Interlocutory Appeals – When is the Right Time?
The term itself sounds alien – “interlocutory.” It refers to interim court decisions that usually aren’t appealable. Yet, the Pennsylvania Appeals Court Rules permit parties to appeal from some interlocutory rulings. The rub is when and how, two considerations lawyers may not think about or understand. Today, we won a case in which the Superior Court concluded that it could decide an interlocutory appeal based on Pennsylvania Rule of Appellate Procedure 341(c). The decision in Sawyers v. Davis is interesting because, to convince the Court, we had to carefully nuance the arguments in our brief and particularly at oral argument. The result: the plaintiff whose case was tossed gets her day in court. Click here to read the Superior Court decision in Sawyers v. Davis.
So, when can you appeal an interlocutory order? Attorneys need to closely review Pennsylvania Rule of Appellate Procedure 311, which says an “appeal may be taken as of right” without a final order, namely: orders affecting judgments; orders involving attachments, change of criminal venue or venire, injunctions, peremptory judgment in mandamus, new trials, or partition; and orders relating to venue or personal or in rem jurisdiction, preliminary objections in eminent domain matters and certain Commonwealth criminal appeals. There is a catch-all for “other cases” in which an “order is made final or appealable by statute or general rule, even though the order does not dispose of all claims and all parties.” Rule 311(a)(8).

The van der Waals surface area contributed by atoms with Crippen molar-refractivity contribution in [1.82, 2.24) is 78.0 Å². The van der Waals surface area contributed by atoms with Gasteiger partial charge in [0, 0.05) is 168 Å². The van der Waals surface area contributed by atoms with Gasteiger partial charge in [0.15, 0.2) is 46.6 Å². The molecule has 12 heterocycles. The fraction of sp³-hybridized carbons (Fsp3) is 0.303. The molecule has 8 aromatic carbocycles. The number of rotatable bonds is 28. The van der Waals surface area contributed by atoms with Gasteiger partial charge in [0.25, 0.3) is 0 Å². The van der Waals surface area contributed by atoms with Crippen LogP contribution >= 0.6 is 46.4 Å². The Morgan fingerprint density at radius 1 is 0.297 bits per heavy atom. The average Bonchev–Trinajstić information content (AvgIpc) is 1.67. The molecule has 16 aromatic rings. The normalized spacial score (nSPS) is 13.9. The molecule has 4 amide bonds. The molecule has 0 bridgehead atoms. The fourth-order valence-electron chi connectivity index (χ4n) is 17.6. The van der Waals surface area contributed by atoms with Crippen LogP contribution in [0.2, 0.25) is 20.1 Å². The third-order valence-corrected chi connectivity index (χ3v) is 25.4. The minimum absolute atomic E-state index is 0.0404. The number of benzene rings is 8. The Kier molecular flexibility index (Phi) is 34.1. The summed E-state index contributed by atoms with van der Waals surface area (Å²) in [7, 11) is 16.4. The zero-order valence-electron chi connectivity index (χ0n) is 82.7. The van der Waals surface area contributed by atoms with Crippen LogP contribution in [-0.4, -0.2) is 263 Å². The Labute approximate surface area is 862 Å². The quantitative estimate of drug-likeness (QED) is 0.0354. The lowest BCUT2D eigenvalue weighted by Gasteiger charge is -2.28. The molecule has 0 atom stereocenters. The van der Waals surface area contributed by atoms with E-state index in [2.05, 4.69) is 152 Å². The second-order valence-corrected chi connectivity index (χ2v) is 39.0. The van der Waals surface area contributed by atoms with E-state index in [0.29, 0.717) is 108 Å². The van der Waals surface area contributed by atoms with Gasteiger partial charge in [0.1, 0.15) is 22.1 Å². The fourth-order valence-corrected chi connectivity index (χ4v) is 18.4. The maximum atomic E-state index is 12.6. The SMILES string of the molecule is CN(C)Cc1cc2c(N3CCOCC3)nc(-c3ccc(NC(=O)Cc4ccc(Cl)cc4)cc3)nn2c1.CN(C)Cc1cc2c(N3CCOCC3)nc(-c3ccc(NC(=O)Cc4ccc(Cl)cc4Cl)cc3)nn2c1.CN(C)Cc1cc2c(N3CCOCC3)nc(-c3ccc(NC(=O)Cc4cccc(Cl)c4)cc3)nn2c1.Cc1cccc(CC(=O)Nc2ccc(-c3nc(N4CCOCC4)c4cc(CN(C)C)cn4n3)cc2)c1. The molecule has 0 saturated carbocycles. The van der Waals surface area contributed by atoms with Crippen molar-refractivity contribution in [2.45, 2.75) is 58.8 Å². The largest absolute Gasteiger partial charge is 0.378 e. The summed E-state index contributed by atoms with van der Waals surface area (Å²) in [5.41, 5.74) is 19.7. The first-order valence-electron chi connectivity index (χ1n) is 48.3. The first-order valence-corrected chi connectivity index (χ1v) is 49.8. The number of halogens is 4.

A real nuance is Rule 311(f), which specifically addresses appeals following an administrative remand. Parties may appeal as of right: “(1) an order of a common pleas court or government unit remanding a matter to an administrative agency or hearing officer for execution of the adjudication of the reviewing tribunal in a manner that does not require the exercise of administrative discretion; or (2) an order of a common pleas court or government unit remanding a matter to an administrative agency or hearing officer that decides an issue that would ultimately evade appellate review if an immediate appeal is not allowed.”
Recently, the Commonwealth Court threw out an appeal because the Environmental Hearing Board’s decision was not appealable as of right under Rule 311(f)(1). In the case, Sunoco appealed from an Environmental Hearing Board Order sending a dispute back to DEP for further consideration. The Court concluded that the appeal did not satisfy Rule 311(f)(1) or (2) because the DEP would have to exercise administrative discretion and the issue would not evade appellate review.
Additionally, Rules 312 and 1311 address interlocutory appeals by permission and require you to file a petition to permission from an interlocutory order with the statement contained in 42 Pa. C.S. § 702(b).
Determining whether you can file an interlocutory appeal can be complicated. Our office regularly assists attorneys deciding whether they can file an appeal, and can assist at any point in the litigation. Just give us a call at (610) 446-3457.